nep-tra New Economics Papers
on Transition Economics
Issue of 2021‒04‒26
thirteen papers chosen by
Maksym Obrizan
Kyiv School of Economics

  1. Regional convergence in CEE before and after the Global Financial Crisis By Smirnykh, Larisa; Wörgötter, Andreas
  2. Gender Preferences in Central and Eastern Europe as Reflected in Partnership and Fertility Outcomes By Myck, Michal; Oczkowska, Monika; Wowczko, Izabela
  3. Electricity poverty reduction as an indicator of progress towards the Sustainable Development Goal 7: Vietnam, 2008-2018. By Minh Ha-Duong; Nguyen Son
  4. Candidate Filtering: The Strategic Use of Electoral Fraud in Russia By David Szakonyi
  5. Determinants of country risk premium revisit: Evidence for emerging market and developing economies By Taguchi, Hiroyuki
  6. Deindustrialization and the Postsocialist Mortality Crisis By Scheiring, Gábor; Azarova, Aytalina; Irdam, Darja; Doniec, Katarzyna Julia; McKee, Martin; Stuckler, David; King, Lawrence
  7. Who cares about sanctions? Observations from annual reports of European firms By Davydov, Denis; Sihvonen, Jukka; Solanko, Laura
  8. Perception of Institutional Quality Difference and Return Migration Intention: The Case of the Vietnamese Diaspora By Ngoc Thi Minh Tran; Michael P. Cameron; Jacques Poot
  9. Distressed Acquisitions Evidence from European Emerging Markets By Iwasaki, Ichiro; Kočenda, Evžen; Shida, Yoshisada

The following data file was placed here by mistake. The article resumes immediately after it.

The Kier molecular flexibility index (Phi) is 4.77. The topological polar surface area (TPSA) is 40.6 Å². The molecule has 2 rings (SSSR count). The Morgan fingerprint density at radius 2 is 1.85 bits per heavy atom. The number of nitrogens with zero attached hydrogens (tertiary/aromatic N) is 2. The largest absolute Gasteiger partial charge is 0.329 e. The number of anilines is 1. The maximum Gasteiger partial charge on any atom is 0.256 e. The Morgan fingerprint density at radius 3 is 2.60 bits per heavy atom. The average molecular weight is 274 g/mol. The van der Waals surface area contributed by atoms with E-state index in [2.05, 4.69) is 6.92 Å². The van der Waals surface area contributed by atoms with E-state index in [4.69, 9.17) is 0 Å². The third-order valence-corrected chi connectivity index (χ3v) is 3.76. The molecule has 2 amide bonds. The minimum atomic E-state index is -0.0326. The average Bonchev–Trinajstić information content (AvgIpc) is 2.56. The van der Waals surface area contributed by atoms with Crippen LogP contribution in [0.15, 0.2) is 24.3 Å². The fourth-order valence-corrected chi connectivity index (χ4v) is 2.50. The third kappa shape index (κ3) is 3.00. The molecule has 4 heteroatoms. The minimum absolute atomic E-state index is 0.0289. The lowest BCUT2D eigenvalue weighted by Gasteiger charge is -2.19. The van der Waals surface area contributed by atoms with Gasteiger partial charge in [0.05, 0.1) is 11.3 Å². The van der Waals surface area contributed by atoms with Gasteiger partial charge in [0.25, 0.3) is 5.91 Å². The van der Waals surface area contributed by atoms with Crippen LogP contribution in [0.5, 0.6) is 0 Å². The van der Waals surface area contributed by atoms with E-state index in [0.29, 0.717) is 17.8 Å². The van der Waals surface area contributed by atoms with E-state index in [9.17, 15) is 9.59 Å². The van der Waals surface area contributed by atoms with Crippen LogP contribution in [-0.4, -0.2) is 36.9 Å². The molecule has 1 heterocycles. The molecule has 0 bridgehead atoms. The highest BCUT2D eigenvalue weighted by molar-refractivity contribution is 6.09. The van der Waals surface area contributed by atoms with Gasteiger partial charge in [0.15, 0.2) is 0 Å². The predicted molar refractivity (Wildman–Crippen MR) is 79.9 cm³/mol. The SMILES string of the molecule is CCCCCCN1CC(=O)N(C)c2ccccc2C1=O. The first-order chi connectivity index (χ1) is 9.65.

10. European farmers’ responses to higher commodity prices: cropland expansion or forestlands preservation? By Chouaib Jouf; Laté Lawson
  11. The Effect of Child Benefits on Financial Difficulties and Spending Habits: Evidence from Poland's Family 500+ Program By Milovanska-Farrington, Stefani
  12. Labour mobility in transnational Europe: between depletion, mitigation and citizenship entitlements harm By Plomien, Ania; Schwartz, G
  13. Joining the European Union as an advantage in science performativity. A quasi-experimental study By Giulio Marini

  1. By: Smirnykh, Larisa; Wörgötter, Andreas
    Abstract: In this study we analyze the convergence of GDP per capita from 2000 to2013 (current prices and euro exchange rates) for eight countries (Czech Republic, Slovakia, Slovenia, Hungary, Poland, Estonia, Latvia and Lithuania) of the European Union (CEE8). Some convergence indicators are also calculated for the CEE8 as a whole. The main purpose of this study is to shed some light on the impact of the Global Financial Crisis (GFC) on regional convergence in advanced emerging countries, like the CEE8. The main result of random effects panel regressions for unconditional beta-convergence is that significant convergence is found for the whole period from 2000-2013, but not for sub-periods on either end of the sample, except for Hungary and Poland. This means, that convergence in most CEECs is only significant if the GFC is included in the estimation period. The role of capital regions for the convergence process is an item for future research.
    Date: 2021
  2. By: Myck, Michal (Centre for Economic Analysis, CenEA); Oczkowska, Monika (Centre for Economic Analysis, CenEA); Wowczko, Izabela (Centre for Economic Analysis, CenEA)